Environmental Consequences of Potential Strategies for China to Prepare for Natural Gas Import Disruptions

Qin, Y., Zhou, M., Pan, D., Klimont, Z. ORCID: https://orcid.org/0000-0003-2630-198X, Gingerich, D.B., Mauzerall, D.L., Zhao, L., He, G., et al. (2021). Environmental Consequences of Potential Strategies for China to Prepare for Natural Gas Import Disruptions. Environmental Science & Technology 56 (2) 1183-1193. 10.1021/acs.est.1c03685.

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Abstract

Worldwide efforts to switch away from coal have increased the reliance on natural gas imports for countries with inadequate domestic production. In preparing for potential gas import disruptions, there have been limited attempts to quantify the environmental and human health impacts of different options and incorporate them into decision-making. Here, we analyze the air pollution, human health, carbon emissions, and water consumption impacts under a set of planning strategies to prepare for potentially fully disrupted natural gas imports in China. We find that, with China’s current natural gas storage capacity, compensating for natural gas import disruptions using domestic fossil fuels (with the current average combustion technology) could lead up to 23,300 (95% CI: 22,100–24,500) excess premature deaths from air pollution, along with increased carbon emissions and aggravated water stress. Improving energy efficiency, more progressive electrification and decarbonization, cleaner fossil combustion, and expanding natural gas storage capacity can significantly reduce the number of excess premature deaths and may offer opportunities to reduce negative carbon and water impacts simultaneously. Our results highlight the importance for China to increase the domestic storage capacity in the short term, and more importantly, to promote a clean energy transition to avoid potentially substantial environmental consequences under intensifying geopolitical uncertainties in China. Therefore, mitigating potential negative environmental impacts related to insecure natural gas supply provides additional incentives for China to facilitate a clean and efficient energy system transition.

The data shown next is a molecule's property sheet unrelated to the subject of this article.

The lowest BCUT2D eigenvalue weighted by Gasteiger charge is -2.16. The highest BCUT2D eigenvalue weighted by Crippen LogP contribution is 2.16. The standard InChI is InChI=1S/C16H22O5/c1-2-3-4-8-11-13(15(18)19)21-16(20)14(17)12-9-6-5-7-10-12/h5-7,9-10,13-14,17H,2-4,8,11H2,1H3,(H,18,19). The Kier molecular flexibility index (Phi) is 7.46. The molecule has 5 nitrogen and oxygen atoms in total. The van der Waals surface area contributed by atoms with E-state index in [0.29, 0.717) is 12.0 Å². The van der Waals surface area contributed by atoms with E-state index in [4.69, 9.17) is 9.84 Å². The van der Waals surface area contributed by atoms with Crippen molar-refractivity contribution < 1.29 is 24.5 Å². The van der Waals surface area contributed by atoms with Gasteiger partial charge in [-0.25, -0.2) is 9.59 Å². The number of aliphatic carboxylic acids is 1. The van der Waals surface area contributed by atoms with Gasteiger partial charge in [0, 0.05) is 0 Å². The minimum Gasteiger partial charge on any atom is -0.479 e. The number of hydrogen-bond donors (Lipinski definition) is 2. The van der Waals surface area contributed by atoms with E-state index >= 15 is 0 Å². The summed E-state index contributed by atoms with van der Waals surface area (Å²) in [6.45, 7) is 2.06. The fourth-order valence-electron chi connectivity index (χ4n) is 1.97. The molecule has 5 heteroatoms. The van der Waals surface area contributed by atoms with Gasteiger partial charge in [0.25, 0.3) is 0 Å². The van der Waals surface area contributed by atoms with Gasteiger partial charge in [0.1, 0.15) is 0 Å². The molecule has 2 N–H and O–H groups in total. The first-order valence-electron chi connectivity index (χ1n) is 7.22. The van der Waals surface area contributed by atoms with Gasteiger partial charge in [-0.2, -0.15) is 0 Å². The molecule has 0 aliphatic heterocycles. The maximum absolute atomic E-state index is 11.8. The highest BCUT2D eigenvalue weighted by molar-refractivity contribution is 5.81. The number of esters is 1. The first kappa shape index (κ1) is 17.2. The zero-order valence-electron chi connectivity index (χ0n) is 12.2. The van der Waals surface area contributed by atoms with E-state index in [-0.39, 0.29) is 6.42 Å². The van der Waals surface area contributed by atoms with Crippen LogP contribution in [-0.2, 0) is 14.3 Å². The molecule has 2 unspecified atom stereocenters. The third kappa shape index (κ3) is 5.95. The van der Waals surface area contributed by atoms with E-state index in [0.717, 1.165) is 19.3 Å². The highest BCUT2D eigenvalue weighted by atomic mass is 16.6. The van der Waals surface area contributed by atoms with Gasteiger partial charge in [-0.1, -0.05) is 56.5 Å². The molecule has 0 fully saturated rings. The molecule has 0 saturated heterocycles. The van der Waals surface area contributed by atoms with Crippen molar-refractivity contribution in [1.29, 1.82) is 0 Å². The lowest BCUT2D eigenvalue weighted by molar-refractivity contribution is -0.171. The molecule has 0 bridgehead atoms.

Item Type: Article
Uncontrolled Keywords: energy security energy self-reliance electrification and decarbonization energy efficiency natural gas storage air quality and human health water demand greenhouse gas emissions
Research Programs: Energy, Climate, and Environment (ECE)
Energy, Climate, and Environment (ECE) > Pollution Management (PM)
Depositing User: Luke Kirwan
Date Deposited: 04 Jan 2022 10:14
Last Modified: 14 Mar 2022 16:38
URI: http://pure.iiasa.ac.at/17732

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